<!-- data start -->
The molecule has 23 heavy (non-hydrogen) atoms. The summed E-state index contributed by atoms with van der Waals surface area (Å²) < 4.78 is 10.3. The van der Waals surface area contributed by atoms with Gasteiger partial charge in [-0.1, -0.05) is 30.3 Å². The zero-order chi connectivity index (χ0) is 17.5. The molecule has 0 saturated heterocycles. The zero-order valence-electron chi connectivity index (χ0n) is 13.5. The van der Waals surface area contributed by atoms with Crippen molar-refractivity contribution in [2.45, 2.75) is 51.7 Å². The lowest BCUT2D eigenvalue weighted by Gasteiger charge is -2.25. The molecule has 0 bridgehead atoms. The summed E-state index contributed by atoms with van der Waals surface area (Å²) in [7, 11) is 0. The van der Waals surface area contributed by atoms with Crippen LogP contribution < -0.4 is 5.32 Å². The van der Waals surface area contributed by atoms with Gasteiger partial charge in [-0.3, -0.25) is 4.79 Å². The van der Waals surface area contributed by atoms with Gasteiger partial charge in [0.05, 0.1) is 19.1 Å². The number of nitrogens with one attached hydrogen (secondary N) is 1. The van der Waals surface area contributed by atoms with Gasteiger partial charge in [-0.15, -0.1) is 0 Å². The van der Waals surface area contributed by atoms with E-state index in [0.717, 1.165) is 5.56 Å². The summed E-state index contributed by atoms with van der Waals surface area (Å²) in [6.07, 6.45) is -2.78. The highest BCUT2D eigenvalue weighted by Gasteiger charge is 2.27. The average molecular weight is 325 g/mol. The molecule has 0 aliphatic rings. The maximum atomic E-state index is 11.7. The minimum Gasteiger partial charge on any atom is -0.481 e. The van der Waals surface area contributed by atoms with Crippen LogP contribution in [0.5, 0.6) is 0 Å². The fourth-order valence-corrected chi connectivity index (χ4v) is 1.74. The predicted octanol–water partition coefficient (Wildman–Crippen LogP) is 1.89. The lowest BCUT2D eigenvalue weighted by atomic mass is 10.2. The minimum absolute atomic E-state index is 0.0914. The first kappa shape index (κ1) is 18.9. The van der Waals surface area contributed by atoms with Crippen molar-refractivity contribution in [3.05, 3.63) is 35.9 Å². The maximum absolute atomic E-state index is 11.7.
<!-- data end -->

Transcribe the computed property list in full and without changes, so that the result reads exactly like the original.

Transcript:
The molecule has 23 heavy (non-hydrogen) atoms. The summed E-state index contributed by atoms with van der Waals surface area (Å²) < 4.78 is 10.3. The van der Waals surface area contributed by atoms with Gasteiger partial charge in [-0.1, -0.05) is 30.3 Å². The zero-order chi connectivity index (χ0) is 17.5. The molecule has 0 saturated heterocycles. The zero-order valence-electron chi connectivity index (χ0n) is 13.5. The van der Waals surface area contributed by atoms with Crippen molar-refractivity contribution in [2.45, 2.75) is 51.7 Å². The lowest BCUT2D eigenvalue weighted by Gasteiger charge is -2.25. The molecule has 0 bridgehead atoms. The summed E-state index contributed by atoms with van der Waals surface area (Å²) in [7, 11) is 0. The van der Waals surface area contributed by atoms with Crippen LogP contribution < -0.4 is 5.32 Å². The van der Waals surface area contributed by atoms with Gasteiger partial charge in [-0.3, -0.25) is 4.79 Å². The van der Waals surface area contributed by atoms with Gasteiger partial charge in [0.05, 0.1) is 19.1 Å². The number of nitrogens with one attached hydrogen (secondary N) is 1. The van der Waals surface area contributed by atoms with Gasteiger partial charge in [-0.15, -0.1) is 0 Å². The van der Waals surface area contributed by atoms with E-state index in [0.717, 1.165) is 5.56 Å². The summed E-state index contributed by atoms with van der Waals surface area (Å²) in [6.07, 6.45) is -2.78. The highest BCUT2D eigenvalue weighted by Gasteiger charge is 2.27. The average molecular weight is 325 g/mol. The molecule has 0 aliphatic rings. The maximum atomic E-state index is 11.7. The minimum Gasteiger partial charge on any atom is -0.481 e. The van der Waals surface area contributed by atoms with Crippen LogP contribution in [0.5, 0.6) is 0 Å². The fourth-order valence-corrected chi connectivity index (χ4v) is 1.74. The predicted octanol–water partition coefficient (Wildman–Crippen LogP) is 1.89. The lowest BCUT2D eigenvalue weighted by atomic mass is 10.2. The minimum absolute atomic E-state index is 0.0914. The first kappa shape index (κ1) is 18.9. The van der Waals surface area contributed by atoms with Crippen molar-refractivity contribution in [3.05, 3.63) is 35.9 Å². The maximum absolute atomic E-state index is 11.7.